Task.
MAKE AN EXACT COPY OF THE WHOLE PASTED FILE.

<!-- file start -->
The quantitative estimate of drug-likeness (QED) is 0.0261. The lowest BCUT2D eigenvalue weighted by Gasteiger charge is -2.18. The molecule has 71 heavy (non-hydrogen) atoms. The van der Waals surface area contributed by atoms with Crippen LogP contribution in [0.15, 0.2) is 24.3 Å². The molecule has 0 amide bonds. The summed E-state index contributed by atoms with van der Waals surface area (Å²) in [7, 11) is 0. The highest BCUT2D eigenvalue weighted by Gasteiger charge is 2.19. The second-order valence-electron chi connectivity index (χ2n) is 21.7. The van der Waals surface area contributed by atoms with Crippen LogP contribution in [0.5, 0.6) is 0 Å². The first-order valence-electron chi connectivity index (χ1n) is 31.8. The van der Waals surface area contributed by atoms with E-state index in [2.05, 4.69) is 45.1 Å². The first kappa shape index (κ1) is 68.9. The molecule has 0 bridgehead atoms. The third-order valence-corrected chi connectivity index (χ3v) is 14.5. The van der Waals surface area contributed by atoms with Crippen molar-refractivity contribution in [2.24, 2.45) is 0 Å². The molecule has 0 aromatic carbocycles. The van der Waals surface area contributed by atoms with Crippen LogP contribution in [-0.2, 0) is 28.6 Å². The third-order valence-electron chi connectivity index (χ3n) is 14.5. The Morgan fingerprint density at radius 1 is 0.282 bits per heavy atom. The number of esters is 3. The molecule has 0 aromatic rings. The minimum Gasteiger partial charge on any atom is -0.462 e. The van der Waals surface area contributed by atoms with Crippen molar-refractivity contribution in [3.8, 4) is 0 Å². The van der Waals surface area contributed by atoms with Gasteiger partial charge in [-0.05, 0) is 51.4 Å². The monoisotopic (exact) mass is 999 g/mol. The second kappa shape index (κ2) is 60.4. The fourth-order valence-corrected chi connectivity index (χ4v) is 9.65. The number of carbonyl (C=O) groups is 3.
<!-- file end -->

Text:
The quantitative estimate of drug-likeness (QED) is 0.0261. The lowest BCUT2D eigenvalue weighted by Gasteiger charge is -2.18. The molecule has 71 heavy (non-hydrogen) atoms. The van der Waals surface area contributed by atoms with Crippen LogP contribution in [0.15, 0.2) is 24.3 Å². The molecule has 0 amide bonds. The summed E-state index contributed by atoms with van der Waals surface area (Å²) in [7, 11) is 0. The highest BCUT2D eigenvalue weighted by Gasteiger charge is 2.19. The second-order valence-electron chi connectivity index (χ2n) is 21.7. The van der Waals surface area contributed by atoms with Crippen LogP contribution in [0.5, 0.6) is 0 Å². The first-order valence-electron chi connectivity index (χ1n) is 31.8. The van der Waals surface area contributed by atoms with E-state index in [2.05, 4.69) is 45.1 Å². The first kappa shape index (κ1) is 68.9. The molecule has 0 bridgehead atoms. The third-order valence-corrected chi connectivity index (χ3v) is 14.5. The van der Waals surface area contributed by atoms with Crippen molar-refractivity contribution in [2.24, 2.45) is 0 Å². The molecule has 0 aromatic carbocycles. The van der Waals surface area contributed by atoms with Crippen LogP contribution in [-0.2, 0) is 28.6 Å². The third-order valence-electron chi connectivity index (χ3n) is 14.5. The Morgan fingerprint density at radius 1 is 0.282 bits per heavy atom. The number of esters is 3. The molecule has 0 aromatic rings. The minimum Gasteiger partial charge on any atom is -0.462 e. The van der Waals surface area contributed by atoms with Crippen molar-refractivity contribution in [3.8, 4) is 0 Å². The van der Waals surface area contributed by atoms with Gasteiger partial charge in [-0.05, 0) is 51.4 Å². The monoisotopic (exact) mass is 999 g/mol. The second kappa shape index (κ2) is 60.4. The fourth-order valence-corrected chi connectivity index (χ4v) is 9.65. The number of carbonyl (C=O) groups is 3.